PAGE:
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California's bracing for one of its driest years in decades. The drought is hitting farmers hard but it is also affecting billions of birds that travel the migratory route known as the Pacific Flyway. These birds are finding that the waterways and wetlands they rely on for food and rest are largely empty. Lauren Sommer from member station KQED reports on a new effort to create temporary wetlands in an especially dry year.

LAUREN SOMMER, BYLINE: Douglas Thomas always knows when the snow geese arrive on his farm.

DOUGLAS THOMAS: Those fields behind there will fill with geese. It's just so loud. It is so loud.

SOMMER: They actually keep him and his family from sleeping. They go all night?

THOMAS: Oh, yeah. They're like - you'll listen to this all night long.

SOMMER: Despite the lack of sleep, Thomas is a big fan of these birds. On this cold, clear morning, some 3,000 snow geese are floating in his rice fields in California's Central Valley. He's watching a young bald eagle awkwardly dive at the flock.

THOMAS: As soon as they start getting here, this is what I sit and do. I keep my binoculars in my truck.

SOMMER: The birds come here because Thomas always keep his fields flooded in January. The water decomposes the rice straw left over from last year's harvest. Usually, at the end of January...

THOMAS: We would let our water go and start trying to dry our fields out because the lake that's in front of us has to be dry enough to drive a tractor in it and then we've got to seed it.

SOMMER: But not this year. Thomas is leaving water on his fields a little longer as part of an experiment.

MARK REYNOLDS: There's White-fronted Geese and there's Tundra Swans in this...

SOMMER: Nature Conservancy scientist Mark Reynolds is here working with Thomas. Reynolds says this farm is right in the middle of the Pacific Flyway, a vast migration route that stretches from the Arctic to South America. The Central Valley is a key pit stop for millions of birds along the way.

REYNOLDS: It's like the stopping on a road trip and so anywhere that they can find habitat and find things to eat to put on fat for their journey, they'll stop.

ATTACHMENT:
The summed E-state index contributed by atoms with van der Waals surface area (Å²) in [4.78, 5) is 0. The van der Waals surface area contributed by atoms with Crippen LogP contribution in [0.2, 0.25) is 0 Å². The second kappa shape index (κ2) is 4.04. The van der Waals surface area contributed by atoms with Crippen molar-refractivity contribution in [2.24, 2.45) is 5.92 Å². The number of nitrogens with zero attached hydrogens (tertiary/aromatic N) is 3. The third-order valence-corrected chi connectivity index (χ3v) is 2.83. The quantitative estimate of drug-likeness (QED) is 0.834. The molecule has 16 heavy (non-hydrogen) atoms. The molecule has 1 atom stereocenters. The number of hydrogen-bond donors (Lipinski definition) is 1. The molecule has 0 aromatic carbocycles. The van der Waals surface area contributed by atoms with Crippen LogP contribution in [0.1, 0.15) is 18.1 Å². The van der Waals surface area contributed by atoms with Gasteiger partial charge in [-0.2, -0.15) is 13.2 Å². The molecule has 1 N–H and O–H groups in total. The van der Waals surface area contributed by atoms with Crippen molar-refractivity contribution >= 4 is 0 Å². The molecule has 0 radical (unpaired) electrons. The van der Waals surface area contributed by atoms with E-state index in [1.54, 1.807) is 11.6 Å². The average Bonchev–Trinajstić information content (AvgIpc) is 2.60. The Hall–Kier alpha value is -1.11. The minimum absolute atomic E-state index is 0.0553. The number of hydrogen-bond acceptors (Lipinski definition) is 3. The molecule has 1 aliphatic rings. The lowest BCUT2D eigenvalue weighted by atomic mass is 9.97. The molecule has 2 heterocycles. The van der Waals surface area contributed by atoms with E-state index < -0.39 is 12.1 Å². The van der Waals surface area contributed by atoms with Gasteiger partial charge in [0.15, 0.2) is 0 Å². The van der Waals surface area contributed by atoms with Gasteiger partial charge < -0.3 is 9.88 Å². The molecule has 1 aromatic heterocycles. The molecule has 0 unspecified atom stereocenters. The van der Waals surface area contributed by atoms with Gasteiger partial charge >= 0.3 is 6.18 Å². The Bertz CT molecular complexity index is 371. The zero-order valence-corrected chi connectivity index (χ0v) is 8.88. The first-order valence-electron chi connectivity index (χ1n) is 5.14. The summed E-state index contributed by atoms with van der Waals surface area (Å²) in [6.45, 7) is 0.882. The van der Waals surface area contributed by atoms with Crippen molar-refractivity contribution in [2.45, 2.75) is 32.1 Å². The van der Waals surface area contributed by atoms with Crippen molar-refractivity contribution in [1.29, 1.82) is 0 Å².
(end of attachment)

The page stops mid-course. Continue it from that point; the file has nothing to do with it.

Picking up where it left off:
SOMMER: But Reynolds says there aren't many places left to stop. Ninety percent of the Central Valley's historic wetlands have been filled in and this year's record drought has made it even tougher. Reynolds wanted to know where and when the birds need wetlands so we turned to an app on his iPad called E-Bird. Birders have used it to report tens of thousands of bird sightings creating a detailed data set.

REYNOLDS: What it gives us that we've not really had before is for many, many species we now can look week by week at arrival patterns in California.

SOMMER: In places that lack wetlands, the Nature Conservancy asked rice farmers to put up bids, pricing out how much it would cost to leave water on their fields. Nature Conservancy economist Eric Hallstein says the payments are a cost effective way to create habitat.

ERIC HALLSTEIN: The traditional model in conservation it's actually permanently buy a piece of property or an easement, and it's very expensive - it's prohibitively expensive. And also we don't actually want to displace farmers from that property.

SOMMER: About 10,000 acres of these pop-up wetlands will exist through March. If it works here, it could expand to other parts of the country. Rice farmer Douglas Thomas says he is taking a risk doing it.

THOMAS: It'll push back our planning cycle. We can't get into our fields earlier, so we're putting harder, more longer hours on our tractor, on our crew.

SOMMER: But there's a personal upside.

THOMAS: Northern Pintail's my favorite bird. It's such a graceful, amazing creature and that we're part of that annual cycle, you know, that's a neat, special thing.

SOMMER: By April, these fields will be dry and the birds will be back on their way up north. For NPR News, I'm Lauren Sommer.

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